– There are also efforts to integrate DC arc monitoring and prevention into them as well.
Here’s a published list of our ideas. https://sunlution.wordpress.com/ideas/ We are seeking engineering, funding and commercialization partners. Please feel free to contact us with any interest (firstname.lastname@example.org).
Just like all the energy sources the US has adopted over the past 100 years have received subsidies (and many are still receiving), so has solar PV. While some of these solar subsidies and credits may have unique and unfamiliar names, they are all just merely means to help you offset the costs of your solar installation. Here are just some of the approaches currrently being pursued…
Federal and state rebates
With the adoption of the Energy Policy Act of 2005 and the subsequent Energy Improvement and Extension Act of 2008, the US federal government provides a 30% tax rebate towards a residential solar power system with currenly no limit on how much can be claimed. There are also state level rebates as well. These federal and state level rebates are listed at the following website… www.dsireusa.org/
Many energy companies are implementing programs that allow residents to “sell” the extra solar PV electricity they produce back to their energy companies. If the customer’s system generates more than they consume the specially built meter simply spins backwards.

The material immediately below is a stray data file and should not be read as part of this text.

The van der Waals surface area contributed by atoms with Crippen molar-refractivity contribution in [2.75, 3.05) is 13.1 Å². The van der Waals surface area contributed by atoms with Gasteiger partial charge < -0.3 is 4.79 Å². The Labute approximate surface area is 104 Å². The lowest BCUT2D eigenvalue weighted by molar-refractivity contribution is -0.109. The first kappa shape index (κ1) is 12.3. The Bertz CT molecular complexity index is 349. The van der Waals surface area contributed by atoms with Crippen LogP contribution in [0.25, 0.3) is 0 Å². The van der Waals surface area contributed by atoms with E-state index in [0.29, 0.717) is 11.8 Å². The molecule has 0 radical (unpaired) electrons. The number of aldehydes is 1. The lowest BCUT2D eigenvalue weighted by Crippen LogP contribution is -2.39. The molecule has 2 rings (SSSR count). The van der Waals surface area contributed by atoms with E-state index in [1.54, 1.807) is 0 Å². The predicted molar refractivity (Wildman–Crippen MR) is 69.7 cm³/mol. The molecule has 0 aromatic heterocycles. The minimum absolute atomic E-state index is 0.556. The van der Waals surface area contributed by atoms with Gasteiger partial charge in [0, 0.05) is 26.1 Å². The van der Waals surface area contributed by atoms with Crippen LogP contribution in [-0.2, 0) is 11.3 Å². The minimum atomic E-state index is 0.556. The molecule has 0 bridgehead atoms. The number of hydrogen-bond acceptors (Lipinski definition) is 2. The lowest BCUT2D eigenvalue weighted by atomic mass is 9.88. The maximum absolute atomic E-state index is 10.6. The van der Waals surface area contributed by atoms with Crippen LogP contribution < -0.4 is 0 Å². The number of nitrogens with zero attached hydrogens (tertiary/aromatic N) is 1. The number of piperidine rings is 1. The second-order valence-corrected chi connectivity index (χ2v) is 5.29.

Renewable Energy Credits (REC)
RECs usually take form as a check written directly to the homeowner for a percentage of the system. Private companies (PPAs, module OEMs, etc) as well as utilities and state governments will offer these RECs at some predefined amount. For example, private companies will sometimes offer you a defined “per watt” deduction to a purchase if you buy their modules or tie into their system and then pursue the REC with the local utility.
Feed-in Tariffs (FiT)
FiT’s are a policy mechanism designed to accelerate investment in renewable energy technologies. It achieves this by offering long-term contracts to renewableenergy producers (like yourself), typically based on the cost of generation…which means you would get paid for the energy you produce.
Want to learn more about Idaho’s solar incentives (or lack of in some respects), here is a very good discussion… http://solarpowerrocks.com/idaho/